Erica Atwood is a self-proclaimed cat-lover, wine-drinker and educated Gen-Xer.
She represents one percent of Philadelphia, according to German artist collective Rimini Protokoll, whose members plan to give life to statistics this September with “100% Philadelphia,” a FringeArts project and continuation of their series featured in cities across the world. Atwood, the external affairs and community engagement specialist for the city of Philadelphia, was the first “non-actor” chosen for this performance following the same guidelines that are practiced in each city the show is performed in.
“We chose Atwood as our first ‘non-actor’ because we knew that she was comfortable with public speaking, reliable and would have the connections needed to get the chain going,” Sarah Bishop-Stone, programming manager for FringeArts, said.
To be a part of the performance, Atwood is required to know one other person on the stage and they also must represent one percent of the most recent census from Philadelphia. The performance will consist of 100 people who, together, represent 100 percent of the city.
“We look at gender, age, race, neighborhood, family situation and we build this chain of people who are somehow connected,” Bishop-Stone said. “When it’s all said and done, everyone should know somebody else on the stage.”
So far, the recruiting process, which began in January, has brought the total number of participants to 75. All of them are connected in some way or another and represent all different races, cultures and hobbies within Philadelphia. FringeArts worked with many community organizations to recruit the “non-actors” to represent the city.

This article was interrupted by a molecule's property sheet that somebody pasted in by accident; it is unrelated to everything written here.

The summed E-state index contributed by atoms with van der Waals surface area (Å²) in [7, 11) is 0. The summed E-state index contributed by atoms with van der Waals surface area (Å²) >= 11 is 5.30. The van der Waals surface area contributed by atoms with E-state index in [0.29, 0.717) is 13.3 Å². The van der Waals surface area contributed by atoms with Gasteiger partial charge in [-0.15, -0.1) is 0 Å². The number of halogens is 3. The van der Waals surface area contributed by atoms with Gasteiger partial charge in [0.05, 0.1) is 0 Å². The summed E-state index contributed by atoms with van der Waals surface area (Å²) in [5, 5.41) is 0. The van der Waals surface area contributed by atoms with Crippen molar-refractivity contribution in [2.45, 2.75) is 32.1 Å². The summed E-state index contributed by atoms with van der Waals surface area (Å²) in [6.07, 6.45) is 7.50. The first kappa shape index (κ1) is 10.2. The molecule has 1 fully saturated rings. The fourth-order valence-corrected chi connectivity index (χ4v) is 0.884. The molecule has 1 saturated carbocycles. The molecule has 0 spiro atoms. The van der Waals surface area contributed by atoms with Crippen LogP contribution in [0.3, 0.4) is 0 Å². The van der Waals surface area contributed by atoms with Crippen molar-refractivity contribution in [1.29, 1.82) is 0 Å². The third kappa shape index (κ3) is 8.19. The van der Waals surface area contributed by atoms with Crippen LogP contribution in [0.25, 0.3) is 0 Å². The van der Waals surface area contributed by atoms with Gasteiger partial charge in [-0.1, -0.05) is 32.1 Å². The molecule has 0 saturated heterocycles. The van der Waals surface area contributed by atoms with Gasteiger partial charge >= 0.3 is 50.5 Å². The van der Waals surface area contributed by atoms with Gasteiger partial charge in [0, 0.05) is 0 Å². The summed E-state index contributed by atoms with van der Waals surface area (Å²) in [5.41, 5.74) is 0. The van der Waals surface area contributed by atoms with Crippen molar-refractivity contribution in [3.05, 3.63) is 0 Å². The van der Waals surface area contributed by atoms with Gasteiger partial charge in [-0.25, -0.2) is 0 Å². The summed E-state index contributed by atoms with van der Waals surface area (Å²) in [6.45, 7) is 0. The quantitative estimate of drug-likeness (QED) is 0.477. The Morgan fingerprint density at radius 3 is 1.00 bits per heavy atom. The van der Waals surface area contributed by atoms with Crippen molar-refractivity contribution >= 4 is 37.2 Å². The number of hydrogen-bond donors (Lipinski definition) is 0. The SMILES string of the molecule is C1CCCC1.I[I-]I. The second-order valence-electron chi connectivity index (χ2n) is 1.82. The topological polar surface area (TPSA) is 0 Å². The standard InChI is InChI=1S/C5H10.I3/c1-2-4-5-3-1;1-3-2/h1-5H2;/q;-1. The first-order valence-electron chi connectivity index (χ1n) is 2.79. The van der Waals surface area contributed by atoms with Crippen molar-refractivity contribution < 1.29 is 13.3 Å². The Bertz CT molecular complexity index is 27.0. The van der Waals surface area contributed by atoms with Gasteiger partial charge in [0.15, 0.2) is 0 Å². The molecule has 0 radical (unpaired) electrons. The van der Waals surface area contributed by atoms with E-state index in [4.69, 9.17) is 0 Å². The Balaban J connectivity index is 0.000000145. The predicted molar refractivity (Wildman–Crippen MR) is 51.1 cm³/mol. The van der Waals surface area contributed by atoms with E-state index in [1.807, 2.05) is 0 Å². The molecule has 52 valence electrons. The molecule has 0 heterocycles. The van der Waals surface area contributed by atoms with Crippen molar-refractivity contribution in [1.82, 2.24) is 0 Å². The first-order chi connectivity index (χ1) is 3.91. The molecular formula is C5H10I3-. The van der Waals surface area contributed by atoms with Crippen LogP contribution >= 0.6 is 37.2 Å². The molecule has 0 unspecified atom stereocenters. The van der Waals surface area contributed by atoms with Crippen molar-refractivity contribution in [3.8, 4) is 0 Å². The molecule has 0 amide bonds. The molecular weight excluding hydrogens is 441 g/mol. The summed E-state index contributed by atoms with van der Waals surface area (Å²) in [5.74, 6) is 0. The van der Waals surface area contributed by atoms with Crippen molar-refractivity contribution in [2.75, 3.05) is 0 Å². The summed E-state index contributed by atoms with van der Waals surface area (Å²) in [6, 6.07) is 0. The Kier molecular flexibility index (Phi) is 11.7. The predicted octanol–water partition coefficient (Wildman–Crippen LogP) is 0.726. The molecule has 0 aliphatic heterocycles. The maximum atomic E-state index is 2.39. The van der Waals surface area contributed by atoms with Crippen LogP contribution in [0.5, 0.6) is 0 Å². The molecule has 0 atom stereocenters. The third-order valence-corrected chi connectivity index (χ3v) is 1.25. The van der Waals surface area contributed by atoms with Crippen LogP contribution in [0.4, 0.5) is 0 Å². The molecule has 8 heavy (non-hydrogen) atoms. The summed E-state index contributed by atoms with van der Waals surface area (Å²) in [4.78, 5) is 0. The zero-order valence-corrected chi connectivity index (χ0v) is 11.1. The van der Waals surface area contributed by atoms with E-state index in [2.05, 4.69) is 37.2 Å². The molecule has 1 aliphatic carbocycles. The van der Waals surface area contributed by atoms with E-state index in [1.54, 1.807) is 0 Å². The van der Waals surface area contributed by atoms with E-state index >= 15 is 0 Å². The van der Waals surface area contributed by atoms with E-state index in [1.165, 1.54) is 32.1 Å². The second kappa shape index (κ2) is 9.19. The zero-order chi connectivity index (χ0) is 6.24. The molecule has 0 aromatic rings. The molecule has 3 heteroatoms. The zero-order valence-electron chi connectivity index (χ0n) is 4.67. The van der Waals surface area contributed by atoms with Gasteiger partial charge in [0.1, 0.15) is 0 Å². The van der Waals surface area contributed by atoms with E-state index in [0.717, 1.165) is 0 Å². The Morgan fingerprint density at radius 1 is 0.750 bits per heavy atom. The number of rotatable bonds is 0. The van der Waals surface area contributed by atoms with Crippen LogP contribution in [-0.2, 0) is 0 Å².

Bishop-Stone said that while it was surprisingly easy to find people of Vietnamese and Native American descent as part of the chain, they are having trouble finding white men in the Northeast to connect in the chain.
Atwood, who has never performed in Philadelphia before, will kick off the show as number one.
“‘100% Philadelphia’ seems like a very cool way to represent the city I love and call home,” Atwood said of her decision to join the project.
The performance, which will be held at Temple Performing Arts Center Sept. 19-21, will be pay as you wish. The performance space was chosen for its proximity to public transportation and availability to the community.
“We wanted someone who has never been to a theater production before to feel comfortable walking in the doors and taking in the show,” Bishop-Stone said.
The show will consist of many parts, including reenactments of the performers’ days, as well as question and answer sessions in which the performers will be forced to identify certain traits by stating “me” or “not me.”
“This is an opportunity for us as Philadelphians to tell our narrative directly and authentically,” Atwood said. “For generations, our stories get told on stages or in headlines that have no real context of who we really are and what’s really important to us.”
Rimini Protokoll has organized and shown this production all across the world in cities like London, Melbourne and Krakow, with scripts customized to the city in which it is performed.
The artists will come to Main Campus Sept. 15 for an Artist Talk about the performance at Paley Library.
“You will see the difference between the mothers and children getting ready for their day at work and school early in the morning and the bike messenger who wakes up at noon and parties into the night,” Bishop-Stone said. “You will watch the life of the city in 24 hours.”
Paige Gross can be reached at firstname.lastname@example.org or on twitter @By_paigegross